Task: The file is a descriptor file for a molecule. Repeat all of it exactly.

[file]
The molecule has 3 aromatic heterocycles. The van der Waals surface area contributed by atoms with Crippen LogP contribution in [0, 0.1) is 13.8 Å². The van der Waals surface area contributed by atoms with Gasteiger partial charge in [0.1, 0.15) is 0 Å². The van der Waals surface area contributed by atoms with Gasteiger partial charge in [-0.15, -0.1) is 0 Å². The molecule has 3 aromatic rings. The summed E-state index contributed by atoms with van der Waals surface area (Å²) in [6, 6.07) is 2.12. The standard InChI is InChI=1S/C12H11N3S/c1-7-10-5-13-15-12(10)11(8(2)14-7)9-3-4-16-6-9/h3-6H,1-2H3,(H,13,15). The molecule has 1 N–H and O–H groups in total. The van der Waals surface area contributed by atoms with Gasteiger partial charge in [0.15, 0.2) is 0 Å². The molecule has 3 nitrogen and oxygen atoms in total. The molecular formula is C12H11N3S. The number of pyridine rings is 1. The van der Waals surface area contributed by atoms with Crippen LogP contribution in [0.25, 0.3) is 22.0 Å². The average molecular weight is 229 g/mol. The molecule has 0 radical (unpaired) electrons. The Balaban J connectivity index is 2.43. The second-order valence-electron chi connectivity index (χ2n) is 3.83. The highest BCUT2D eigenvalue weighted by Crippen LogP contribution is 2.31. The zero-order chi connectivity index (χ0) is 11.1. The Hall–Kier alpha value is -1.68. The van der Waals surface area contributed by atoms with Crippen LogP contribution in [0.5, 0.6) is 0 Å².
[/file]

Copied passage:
The molecule has 3 aromatic heterocycles. The van der Waals surface area contributed by atoms with Crippen LogP contribution in [0, 0.1) is 13.8 Å². The van der Waals surface area contributed by atoms with Gasteiger partial charge in [0.1, 0.15) is 0 Å². The van der Waals surface area contributed by atoms with Gasteiger partial charge in [-0.15, -0.1) is 0 Å². The molecule has 3 aromatic rings. The summed E-state index contributed by atoms with van der Waals surface area (Å²) in [6, 6.07) is 2.12. The standard InChI is InChI=1S/C12H11N3S/c1-7-10-5-13-15-12(10)11(8(2)14-7)9-3-4-16-6-9/h3-6H,1-2H3,(H,13,15). The molecule has 1 N–H and O–H groups in total. The van der Waals surface area contributed by atoms with Gasteiger partial charge in [0.15, 0.2) is 0 Å². The molecule has 3 nitrogen and oxygen atoms in total. The molecular formula is C12H11N3S. The number of pyridine rings is 1. The van der Waals surface area contributed by atoms with Crippen LogP contribution in [0.25, 0.3) is 22.0 Å². The average molecular weight is 229 g/mol. The molecule has 0 radical (unpaired) electrons. The Balaban J connectivity index is 2.43. The second-order valence-electron chi connectivity index (χ2n) is 3.83. The highest BCUT2D eigenvalue weighted by Crippen LogP contribution is 2.31. The zero-order chi connectivity index (χ0) is 11.1. The Hall–Kier alpha value is -1.68. The van der Waals surface area contributed by atoms with Crippen LogP contribution in [0.5, 0.6) is 0 Å².